So what is "Pickpocket" then? Is it a transcendental film as Paul Schrader would have us believe? Is it a unique movie that redefines cinema as Louis Malle claimed? Or is it "merely" an exceptionally well-told morality play? I don't know the answer. I do know, however, that this mysterious little film composed of silence and emptiness accumulates extraordinary power, and unleashes it in a profoundly moving moment that brings me to tears every time I see it. Of course, it might not even be the most potent ending in a Bresson film: both "Au hasard Balthazar" (1966) and "L'Argent" (1983) are legitimate contenders for that honor. No other director ended his films on such perfect notes (OK, maybe Herzog and Kubrick). Of course, few other directors had such a clear vision or exerted such precise control over every single facet of filmmaking, from acting to image to sound. A Bresson film is like nothing else.

The film is presented in its original 1.37:1 aspect ratio (the original 2005 SD is listed was 1.33:1). The old SD transfer was excellent (though evidently slightly cropped) and this 2014 high-def transfer is very strong as well, though perhaps not providing a major upgrade over the prior version. Black-and-white contrast is rich and the image detail is quite sharp, a welcome enhancement for a film that focuses so much on texture and surfaces (so many shots of hands touching clothing).

This is a dual-format release with a single DVD as well as a single Blu-ray. The DVD has not been reviewed here.

The Blu-ray is presented with a linear PCM mono soundtrack. Bresson went to such great lengths to isolate specific sounds I've always wondered what this film would sound like separated on a stereo track, but that would be a phony update of the original mono. The audio is crisp and sounds appropriately hollow at times. Optional English subtitles support the French audio.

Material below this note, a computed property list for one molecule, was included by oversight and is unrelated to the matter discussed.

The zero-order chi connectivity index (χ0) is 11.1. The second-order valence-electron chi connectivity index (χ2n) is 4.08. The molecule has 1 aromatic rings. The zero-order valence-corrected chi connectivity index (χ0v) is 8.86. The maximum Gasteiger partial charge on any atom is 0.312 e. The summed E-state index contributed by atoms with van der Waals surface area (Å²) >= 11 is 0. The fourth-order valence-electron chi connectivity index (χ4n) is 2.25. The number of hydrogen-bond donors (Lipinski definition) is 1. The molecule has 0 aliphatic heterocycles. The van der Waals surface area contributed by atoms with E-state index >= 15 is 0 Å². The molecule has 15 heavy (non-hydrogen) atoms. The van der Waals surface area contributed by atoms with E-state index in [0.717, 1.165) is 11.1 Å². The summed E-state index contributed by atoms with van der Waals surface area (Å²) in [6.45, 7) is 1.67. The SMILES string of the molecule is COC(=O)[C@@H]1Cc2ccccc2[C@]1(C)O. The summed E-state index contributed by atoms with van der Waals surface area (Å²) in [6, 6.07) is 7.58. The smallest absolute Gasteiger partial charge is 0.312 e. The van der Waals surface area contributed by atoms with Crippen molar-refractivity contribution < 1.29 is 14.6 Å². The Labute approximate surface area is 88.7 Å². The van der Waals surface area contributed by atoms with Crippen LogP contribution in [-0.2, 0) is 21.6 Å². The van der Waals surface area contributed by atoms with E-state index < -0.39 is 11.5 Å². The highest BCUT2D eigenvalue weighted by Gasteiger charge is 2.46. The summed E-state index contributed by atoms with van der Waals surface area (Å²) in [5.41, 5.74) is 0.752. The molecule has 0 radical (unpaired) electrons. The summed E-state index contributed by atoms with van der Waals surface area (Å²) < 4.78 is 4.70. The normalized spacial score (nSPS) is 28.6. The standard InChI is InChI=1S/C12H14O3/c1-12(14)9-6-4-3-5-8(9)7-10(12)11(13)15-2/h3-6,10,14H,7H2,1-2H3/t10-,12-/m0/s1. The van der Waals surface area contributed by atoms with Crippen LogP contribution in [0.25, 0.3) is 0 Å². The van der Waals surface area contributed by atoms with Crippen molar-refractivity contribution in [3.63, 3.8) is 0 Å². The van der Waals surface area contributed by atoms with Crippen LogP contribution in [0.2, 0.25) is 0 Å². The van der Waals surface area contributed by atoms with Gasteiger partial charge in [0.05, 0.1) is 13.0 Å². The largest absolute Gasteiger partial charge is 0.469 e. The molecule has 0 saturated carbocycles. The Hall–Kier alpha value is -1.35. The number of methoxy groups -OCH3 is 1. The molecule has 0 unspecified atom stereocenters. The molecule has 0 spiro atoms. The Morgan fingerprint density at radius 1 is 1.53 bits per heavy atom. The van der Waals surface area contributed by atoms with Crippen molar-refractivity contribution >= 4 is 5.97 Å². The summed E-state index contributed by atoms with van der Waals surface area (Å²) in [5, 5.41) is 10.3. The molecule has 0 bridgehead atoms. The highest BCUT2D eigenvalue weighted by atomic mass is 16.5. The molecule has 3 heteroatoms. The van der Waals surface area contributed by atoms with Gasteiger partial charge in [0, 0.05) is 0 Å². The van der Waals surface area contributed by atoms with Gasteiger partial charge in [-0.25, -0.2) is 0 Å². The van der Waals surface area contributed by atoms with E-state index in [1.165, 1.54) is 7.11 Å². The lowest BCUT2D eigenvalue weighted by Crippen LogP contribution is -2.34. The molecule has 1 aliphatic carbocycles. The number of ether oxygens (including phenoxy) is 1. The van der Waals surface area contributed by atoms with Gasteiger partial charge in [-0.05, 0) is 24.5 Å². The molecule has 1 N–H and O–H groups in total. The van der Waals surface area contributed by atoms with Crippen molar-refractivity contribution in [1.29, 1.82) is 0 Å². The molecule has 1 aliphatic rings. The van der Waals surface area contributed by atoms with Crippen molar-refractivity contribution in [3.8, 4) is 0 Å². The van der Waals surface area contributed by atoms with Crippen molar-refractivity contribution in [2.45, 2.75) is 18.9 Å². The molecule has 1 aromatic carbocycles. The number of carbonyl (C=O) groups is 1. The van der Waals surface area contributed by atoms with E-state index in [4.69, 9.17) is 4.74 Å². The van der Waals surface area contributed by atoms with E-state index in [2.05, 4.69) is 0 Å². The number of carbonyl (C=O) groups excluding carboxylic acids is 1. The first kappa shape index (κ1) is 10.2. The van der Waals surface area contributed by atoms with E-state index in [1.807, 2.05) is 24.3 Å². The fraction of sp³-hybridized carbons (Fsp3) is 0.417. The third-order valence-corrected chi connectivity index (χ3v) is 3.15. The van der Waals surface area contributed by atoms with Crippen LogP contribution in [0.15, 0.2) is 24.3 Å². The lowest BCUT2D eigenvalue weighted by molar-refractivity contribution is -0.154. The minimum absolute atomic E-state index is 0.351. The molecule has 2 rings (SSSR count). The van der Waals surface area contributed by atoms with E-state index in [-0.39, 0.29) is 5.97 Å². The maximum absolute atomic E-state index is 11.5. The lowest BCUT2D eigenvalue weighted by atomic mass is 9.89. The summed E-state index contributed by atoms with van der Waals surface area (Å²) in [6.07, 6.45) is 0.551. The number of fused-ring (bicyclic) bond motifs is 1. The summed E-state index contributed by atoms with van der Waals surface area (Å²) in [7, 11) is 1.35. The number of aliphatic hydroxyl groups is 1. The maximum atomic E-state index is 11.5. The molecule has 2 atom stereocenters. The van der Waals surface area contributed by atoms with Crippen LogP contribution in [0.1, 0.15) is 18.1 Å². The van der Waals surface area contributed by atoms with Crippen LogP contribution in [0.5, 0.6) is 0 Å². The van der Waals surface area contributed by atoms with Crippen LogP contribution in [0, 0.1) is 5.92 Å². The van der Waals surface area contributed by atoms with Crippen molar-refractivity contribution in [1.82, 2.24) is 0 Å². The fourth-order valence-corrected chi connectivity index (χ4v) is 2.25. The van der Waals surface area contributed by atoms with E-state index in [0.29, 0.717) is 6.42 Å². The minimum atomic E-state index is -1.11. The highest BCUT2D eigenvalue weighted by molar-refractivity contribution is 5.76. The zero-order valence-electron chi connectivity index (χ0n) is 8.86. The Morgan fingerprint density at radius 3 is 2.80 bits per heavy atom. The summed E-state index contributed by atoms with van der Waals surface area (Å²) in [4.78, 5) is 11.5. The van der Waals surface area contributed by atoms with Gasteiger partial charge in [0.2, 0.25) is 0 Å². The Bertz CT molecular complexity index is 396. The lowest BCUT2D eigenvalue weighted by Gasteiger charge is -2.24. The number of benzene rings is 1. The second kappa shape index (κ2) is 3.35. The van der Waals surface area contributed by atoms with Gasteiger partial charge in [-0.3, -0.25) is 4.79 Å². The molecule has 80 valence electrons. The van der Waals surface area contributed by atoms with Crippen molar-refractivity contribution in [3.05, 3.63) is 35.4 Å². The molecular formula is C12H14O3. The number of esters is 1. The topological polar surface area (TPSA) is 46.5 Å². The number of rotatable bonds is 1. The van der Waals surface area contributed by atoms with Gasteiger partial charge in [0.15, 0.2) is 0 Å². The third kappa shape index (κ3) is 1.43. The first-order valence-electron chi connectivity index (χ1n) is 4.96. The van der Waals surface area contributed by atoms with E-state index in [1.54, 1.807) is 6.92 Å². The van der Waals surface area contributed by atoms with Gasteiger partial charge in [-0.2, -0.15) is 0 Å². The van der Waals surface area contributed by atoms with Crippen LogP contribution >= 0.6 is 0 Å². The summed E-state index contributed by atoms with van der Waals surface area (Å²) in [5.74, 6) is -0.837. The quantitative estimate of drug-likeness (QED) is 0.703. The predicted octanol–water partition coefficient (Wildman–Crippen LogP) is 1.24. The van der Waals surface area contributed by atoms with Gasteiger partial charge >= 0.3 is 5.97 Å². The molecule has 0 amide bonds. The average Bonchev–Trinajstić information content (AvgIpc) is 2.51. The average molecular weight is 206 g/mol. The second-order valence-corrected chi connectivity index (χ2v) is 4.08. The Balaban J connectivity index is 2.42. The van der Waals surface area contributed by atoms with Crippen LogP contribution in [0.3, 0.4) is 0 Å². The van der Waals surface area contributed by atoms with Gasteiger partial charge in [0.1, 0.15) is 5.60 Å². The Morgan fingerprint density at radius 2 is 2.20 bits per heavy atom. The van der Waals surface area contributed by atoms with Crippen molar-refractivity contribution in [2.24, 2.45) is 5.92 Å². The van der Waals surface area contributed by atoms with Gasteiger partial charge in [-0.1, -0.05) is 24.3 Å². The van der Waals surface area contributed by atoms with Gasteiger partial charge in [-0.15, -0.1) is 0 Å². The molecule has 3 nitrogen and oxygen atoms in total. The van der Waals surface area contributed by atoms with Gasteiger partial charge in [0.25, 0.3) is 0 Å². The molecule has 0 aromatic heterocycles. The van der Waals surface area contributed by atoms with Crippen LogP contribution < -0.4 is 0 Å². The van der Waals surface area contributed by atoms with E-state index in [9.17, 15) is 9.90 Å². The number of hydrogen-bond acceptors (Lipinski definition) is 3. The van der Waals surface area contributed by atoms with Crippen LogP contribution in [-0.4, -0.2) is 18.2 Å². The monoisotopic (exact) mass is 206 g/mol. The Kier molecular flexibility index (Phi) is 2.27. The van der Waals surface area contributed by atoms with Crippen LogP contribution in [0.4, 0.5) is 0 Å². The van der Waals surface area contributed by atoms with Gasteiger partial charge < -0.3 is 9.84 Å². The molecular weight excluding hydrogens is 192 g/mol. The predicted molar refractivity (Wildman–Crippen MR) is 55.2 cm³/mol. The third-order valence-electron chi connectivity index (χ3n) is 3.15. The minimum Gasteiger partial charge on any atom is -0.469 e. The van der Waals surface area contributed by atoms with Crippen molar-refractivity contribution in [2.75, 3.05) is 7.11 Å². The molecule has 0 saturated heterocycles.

Criterion has imported all of the extras from its 2005 DVD release. Nothing new has been added. The film retains the previous Spine Number 314.

The highlight of the collection is "The Models of Pickpocket" (2003, 52 min.), a documentary by Babette Mangolte. Thank goodness for this wonderful movie. It is impossible to review a Bresson film without mentioning his unique approach to acting, but it is often a challenge to explain it concisely. Mangolte's film does plenty of heavy lifting on this front. She interviews several of the major cast members from "Pickpocket" and asks them to describe their working relationship with Bresson. It is amazing to see how excited they are to discuss the film and Bresson more than forty years after the fact. You will learn more about Bresson's theories on acting from this film than any review you will ever read. This gem would be worth purchasing as a stand alone feature.